There is thus a need to expand the meaning of a mark to include symbols, pseudonyms, presentation or packaging of goods and services and shapes. Such an expansion would give applicants for Trademark registration broader protection. Some of these inadequacies could be rectified by some International Laws such as the Paris Convention for the Protection of Industrial Property 1883 as revised in Lisbon in 1953, which allows for registration of service marks. However, because of the provision of Section 12(1) of the 1999 Constitution, which provides that “no treaty between the Federation and any other Country shall have the force of Law except to the extent to which such treaty has been enacted into law by the National Assembly”, international law or convention cannot be invoked to fill the lacunae in our law.
Furthermore non-registration of a mark under Nigerian Law leaves the mark unprotected. This problem may be solved by inserting a provision for the recognition of “well known marks” which will enjoy a measure of protection independent of registration.[19]
It is quite disappointing that after decades of independence most countries in the sub-Sahara Africa have not made any significant change in their Intellectual Property laws, the laws have remained outdated.
Some of the major problems facing development in Intellectual Property law in Nigeria are specifically enumerated below.
v Lack of awareness
v Passive involvement of Government in Intellectual Property Legislations
v Most innovations are not registered
v Counterfeiting Act performed by non owners of Intellectual Property Rights
v Non compliance with Intellectual Property Treaties such as TRIPS, PCT (Patent Co-operation Treaty). According to the provision of Section 12 of the Constitution of Federal Republic of Nigeria Which states that:
"No Treaty between the federation and any other country shall have the face of law except to the extent to which such treaty has been enacted into law by the National assembly".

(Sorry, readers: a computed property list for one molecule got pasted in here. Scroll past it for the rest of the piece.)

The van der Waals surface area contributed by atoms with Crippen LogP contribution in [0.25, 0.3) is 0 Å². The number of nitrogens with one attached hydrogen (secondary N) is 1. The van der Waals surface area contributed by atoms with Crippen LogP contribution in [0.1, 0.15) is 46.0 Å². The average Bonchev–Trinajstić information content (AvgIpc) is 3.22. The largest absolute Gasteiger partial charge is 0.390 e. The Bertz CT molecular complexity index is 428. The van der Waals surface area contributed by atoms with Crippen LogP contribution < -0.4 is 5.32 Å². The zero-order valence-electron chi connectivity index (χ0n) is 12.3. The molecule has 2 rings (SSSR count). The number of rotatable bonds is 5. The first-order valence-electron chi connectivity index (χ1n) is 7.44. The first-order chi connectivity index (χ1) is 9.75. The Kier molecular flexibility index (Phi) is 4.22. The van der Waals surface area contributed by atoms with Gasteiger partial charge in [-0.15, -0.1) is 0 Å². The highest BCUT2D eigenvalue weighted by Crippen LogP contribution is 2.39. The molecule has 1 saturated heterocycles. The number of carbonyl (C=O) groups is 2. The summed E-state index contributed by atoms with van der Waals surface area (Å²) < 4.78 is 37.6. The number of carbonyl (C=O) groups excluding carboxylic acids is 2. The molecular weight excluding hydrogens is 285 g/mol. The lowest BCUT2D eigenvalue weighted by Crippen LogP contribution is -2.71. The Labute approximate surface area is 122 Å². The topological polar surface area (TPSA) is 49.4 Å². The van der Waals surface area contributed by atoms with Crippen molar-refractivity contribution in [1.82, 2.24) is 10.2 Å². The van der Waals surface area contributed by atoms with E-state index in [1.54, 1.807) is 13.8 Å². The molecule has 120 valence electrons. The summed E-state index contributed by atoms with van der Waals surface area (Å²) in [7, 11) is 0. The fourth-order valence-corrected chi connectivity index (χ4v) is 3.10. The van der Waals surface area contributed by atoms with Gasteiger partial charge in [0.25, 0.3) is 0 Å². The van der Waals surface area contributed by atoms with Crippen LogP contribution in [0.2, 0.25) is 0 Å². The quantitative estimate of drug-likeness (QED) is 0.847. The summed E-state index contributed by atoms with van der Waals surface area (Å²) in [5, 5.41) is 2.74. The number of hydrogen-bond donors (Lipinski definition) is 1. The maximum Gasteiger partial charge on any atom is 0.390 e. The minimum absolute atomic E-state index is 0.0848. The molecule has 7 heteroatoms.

The former Minister of Commerce and Industry Chief Achike Udenwa said that in spite of the long existence of the department, the Industrial Property system had not developed much in Nigeria. "The Trademark, Patent and Design Department has not been able to meet with the fast pace of technological development in the world and because of this, Nigeria is being left behind in the global arena of fast developing Industrial Property systems."

The administration of trademarks is not without problems. Some of these problems include:
v Files are sometimes lost or misplaced in the Registry.
v Some of the staff of the registry are unskilled and untrained.
v The facilities in the Registry are poor.
v The Trademarks journal is not published regularly.
v Again there is need to computerize the Trademarks Registry and establish a network that will co-ordinate the activities of the associated ministries that impact upon its operations.
However, a joint action by intellectual property practitioners in Nigeria have resulted in the formation of a pressure group aimed at ensuring the improvement of services rendered by the Trademarks Registry. In recent times, the publication of the Journal has become more frequent. Also, a stakeholders forum, aimed at providing the Registry with an opportunity of discussing these problems and working out a joint solution for them is in place. It is hoped that the dividends from these efforts will be felt in the not too distant future.[20]


Having examined the challenges encountered by Intellectual Property in Nigeria it is paramount to recommend a solution for awareness and development of Intellectual Property in Nigeria in other to withstand other countries and be on the same pedestal with them.
For proper economic, social and cultural development to occur, Intellectual Property must play a fundamental role. The way forward includes:
v There is the need to update our laws and incorporate the protection of Industrial Property rights on smell and sound as already practiced in the major world economies. It is indeed a laudable achievement that service marks are now being registrable in Nigeria, however in order to support this accomplishment there is the need to publish same in the official gazette.
v Improvements on awareness as to the importance of Industrial Property in Nigeria. Through advertisement, seminars and symposium in Technical schools, Institution of higher learning, companies, and Industries where most innovations are carried out.
v Financing of university education on Intellectual property and provision of Information Technology facilities to aid learning culture, research and application of technical know-how.